Like many of you out there, I don’t have the privilege of my passion and my profession being one and the same. Yes, I’m among the ranks of what we call the “bi-vocational youth worker.” I won’t insult full-time Student Pastors by saying “I have a real job.” Their job is a real job, too. And if I was honest with myself…I’d have to say I’d love to have their job. But, of course, I’m digressing.

So I work for a major corporation, and there’s nothing a major corporation enjoys more than a good program. As a matter of fact, most corporation has an entire infrastructure built to support programs: the design of programs, the marketing of programs, the implementation of programs, the maintenance of programs…basically, they have the programs thing down pat.

The great thing about programs is, they’re easy. You design a template that is successful, and you recreate it with slight variances that represent the nuances of whatever program you are implementing. If you give me the right documents, and a fair amount of time, I can create a program around anything you’d like.

In the corporate world programs work great, because the driving force is the dollar. At the end of the day, it’s all about revenue generation. It’s easy to see if the program is successful. If revenue increases, the program worked. If not, oh well, try again.

It’s been popular in Student Ministry for years (most likely perpetuated by guys like me who deal with programs all-day-every-day in the office) to try to recreate these methods in the church. Don’t have enough visitors showing up? Let’s develop an outreach program! So a theme is developed, promotional material is made, giveaways are given out, a band is booked, etc. etc. And what do you know…we get more visitors in! Program successful! Or is it?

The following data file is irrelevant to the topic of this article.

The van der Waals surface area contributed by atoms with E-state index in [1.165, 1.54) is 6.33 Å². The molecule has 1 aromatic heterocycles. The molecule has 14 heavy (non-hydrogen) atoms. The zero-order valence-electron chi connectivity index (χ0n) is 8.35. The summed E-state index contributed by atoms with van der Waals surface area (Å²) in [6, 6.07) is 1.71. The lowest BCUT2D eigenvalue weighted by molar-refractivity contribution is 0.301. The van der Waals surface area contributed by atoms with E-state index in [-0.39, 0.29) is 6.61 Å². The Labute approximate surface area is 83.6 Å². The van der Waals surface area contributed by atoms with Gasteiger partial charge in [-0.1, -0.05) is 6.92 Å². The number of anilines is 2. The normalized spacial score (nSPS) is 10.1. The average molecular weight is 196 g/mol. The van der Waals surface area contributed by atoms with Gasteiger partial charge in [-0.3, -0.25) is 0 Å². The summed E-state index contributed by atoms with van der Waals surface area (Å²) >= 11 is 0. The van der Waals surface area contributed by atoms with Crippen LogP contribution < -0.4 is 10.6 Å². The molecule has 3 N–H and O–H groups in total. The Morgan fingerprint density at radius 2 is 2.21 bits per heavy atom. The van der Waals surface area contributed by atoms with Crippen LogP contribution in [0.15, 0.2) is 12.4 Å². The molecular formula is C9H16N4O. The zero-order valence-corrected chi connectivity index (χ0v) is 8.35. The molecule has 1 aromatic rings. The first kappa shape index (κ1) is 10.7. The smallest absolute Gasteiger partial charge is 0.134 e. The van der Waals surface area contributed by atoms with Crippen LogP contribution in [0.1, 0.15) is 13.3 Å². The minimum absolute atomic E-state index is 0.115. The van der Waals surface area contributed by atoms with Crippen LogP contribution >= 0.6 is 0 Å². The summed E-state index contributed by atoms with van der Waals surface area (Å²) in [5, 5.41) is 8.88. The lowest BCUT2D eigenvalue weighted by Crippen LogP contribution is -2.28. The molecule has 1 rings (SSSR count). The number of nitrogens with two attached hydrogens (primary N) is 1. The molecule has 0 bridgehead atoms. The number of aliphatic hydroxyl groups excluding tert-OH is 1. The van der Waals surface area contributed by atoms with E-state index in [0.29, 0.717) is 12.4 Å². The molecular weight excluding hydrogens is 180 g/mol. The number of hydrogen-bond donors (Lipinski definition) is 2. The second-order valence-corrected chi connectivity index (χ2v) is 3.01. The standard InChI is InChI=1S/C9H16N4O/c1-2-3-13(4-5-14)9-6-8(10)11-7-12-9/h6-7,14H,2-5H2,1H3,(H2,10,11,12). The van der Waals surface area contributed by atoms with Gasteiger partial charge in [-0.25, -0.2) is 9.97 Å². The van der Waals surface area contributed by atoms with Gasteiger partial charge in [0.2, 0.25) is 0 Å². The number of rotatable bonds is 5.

Because really, the question is this…how many stuck? How many received the Holy Ghost? How many are still attending church two months from now? How many sincerely made a connection with Jesus Christ?

Please understand, I’m not completely opposed to programs; there are times when they are necessary. I’m just opposed to them being the gold standard for running our youth programs. We can’t allow the method to be come the message. I don’t ever want to lose to process in the program.

You see, we have to remember that connecting a student to Christ is a process. You connect them to yourself. You help them see Christ in you by demonstrating interest and concern for what’s going on in their lives, and find a way to meet them on that level. You connect them to other young people in your group so they can see the power of the Holy Ghost practically demonstrated in people their age. You connect them to the church by helping them find a place in this new community.

All of that is pretty complicated. Each kid is different. Each young person is affected differently by your approaches, and it requires constant adjustments to be able to really minister to each one of them. But that’s really the point. Jesus certainly didn’t come to create a program. He was relational. He got down and dirty with the people he met. He got to know them personally, learned what made them tick, and reached them there.

At the end of the day, our purpose is to see the lives of our students forever changed as they commit themselves to Jesus Christ. Programs may help with that, but they can’t make it happen totally on their own. No, it requires a process to change a young person. I want to be part of that process.

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